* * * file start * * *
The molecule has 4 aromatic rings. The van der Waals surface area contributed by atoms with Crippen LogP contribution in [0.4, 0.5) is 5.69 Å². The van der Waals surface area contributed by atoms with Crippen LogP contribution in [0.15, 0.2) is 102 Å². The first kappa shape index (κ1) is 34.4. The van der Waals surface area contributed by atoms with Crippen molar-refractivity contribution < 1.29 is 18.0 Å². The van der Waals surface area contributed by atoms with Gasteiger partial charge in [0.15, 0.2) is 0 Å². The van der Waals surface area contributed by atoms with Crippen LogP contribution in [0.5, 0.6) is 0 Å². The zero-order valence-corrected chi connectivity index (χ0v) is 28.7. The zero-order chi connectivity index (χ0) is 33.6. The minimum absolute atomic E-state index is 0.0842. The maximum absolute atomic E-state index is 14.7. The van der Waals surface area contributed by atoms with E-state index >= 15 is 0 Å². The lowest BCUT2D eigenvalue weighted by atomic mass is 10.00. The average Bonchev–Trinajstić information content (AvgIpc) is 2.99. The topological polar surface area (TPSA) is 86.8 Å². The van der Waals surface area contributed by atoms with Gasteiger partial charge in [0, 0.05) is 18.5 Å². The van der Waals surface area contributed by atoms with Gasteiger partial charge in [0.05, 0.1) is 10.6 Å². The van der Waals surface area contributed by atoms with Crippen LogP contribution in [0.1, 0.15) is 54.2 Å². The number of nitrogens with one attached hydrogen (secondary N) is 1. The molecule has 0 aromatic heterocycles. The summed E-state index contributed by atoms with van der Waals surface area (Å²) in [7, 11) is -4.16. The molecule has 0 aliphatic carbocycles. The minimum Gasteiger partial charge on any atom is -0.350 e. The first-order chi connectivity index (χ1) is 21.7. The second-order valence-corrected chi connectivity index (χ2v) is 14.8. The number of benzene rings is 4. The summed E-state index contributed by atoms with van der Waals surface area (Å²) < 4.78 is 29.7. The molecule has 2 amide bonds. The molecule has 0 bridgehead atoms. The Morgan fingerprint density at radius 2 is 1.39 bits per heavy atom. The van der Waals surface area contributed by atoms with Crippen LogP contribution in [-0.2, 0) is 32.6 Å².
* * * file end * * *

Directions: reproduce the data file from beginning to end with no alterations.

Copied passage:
The molecule has 4 aromatic rings. The van der Waals surface area contributed by atoms with Crippen LogP contribution in [0.4, 0.5) is 5.69 Å². The van der Waals surface area contributed by atoms with Crippen LogP contribution in [0.15, 0.2) is 102 Å². The first kappa shape index (κ1) is 34.4. The van der Waals surface area contributed by atoms with Crippen molar-refractivity contribution < 1.29 is 18.0 Å². The van der Waals surface area contributed by atoms with Gasteiger partial charge in [0.15, 0.2) is 0 Å². The van der Waals surface area contributed by atoms with Crippen LogP contribution in [0.5, 0.6) is 0 Å². The zero-order valence-corrected chi connectivity index (χ0v) is 28.7. The zero-order chi connectivity index (χ0) is 33.6. The minimum absolute atomic E-state index is 0.0842. The maximum absolute atomic E-state index is 14.7. The van der Waals surface area contributed by atoms with E-state index >= 15 is 0 Å². The lowest BCUT2D eigenvalue weighted by atomic mass is 10.00. The average Bonchev–Trinajstić information content (AvgIpc) is 2.99. The topological polar surface area (TPSA) is 86.8 Å². The van der Waals surface area contributed by atoms with Gasteiger partial charge in [0, 0.05) is 18.5 Å². The van der Waals surface area contributed by atoms with Gasteiger partial charge in [0.05, 0.1) is 10.6 Å². The van der Waals surface area contributed by atoms with Crippen LogP contribution in [0.1, 0.15) is 54.2 Å². The number of nitrogens with one attached hydrogen (secondary N) is 1. The molecule has 0 aromatic heterocycles. The summed E-state index contributed by atoms with van der Waals surface area (Å²) in [7, 11) is -4.16. The molecule has 0 aliphatic carbocycles. The minimum Gasteiger partial charge on any atom is -0.350 e. The first-order chi connectivity index (χ1) is 21.7. The second-order valence-corrected chi connectivity index (χ2v) is 14.8. The number of benzene rings is 4. The summed E-state index contributed by atoms with van der Waals surface area (Å²) < 4.78 is 29.7. The molecule has 2 amide bonds. The molecule has 0 bridgehead atoms. The Morgan fingerprint density at radius 2 is 1.39 bits per heavy atom. The van der Waals surface area contributed by atoms with Crippen LogP contribution in [-0.2, 0) is 32.6 Å².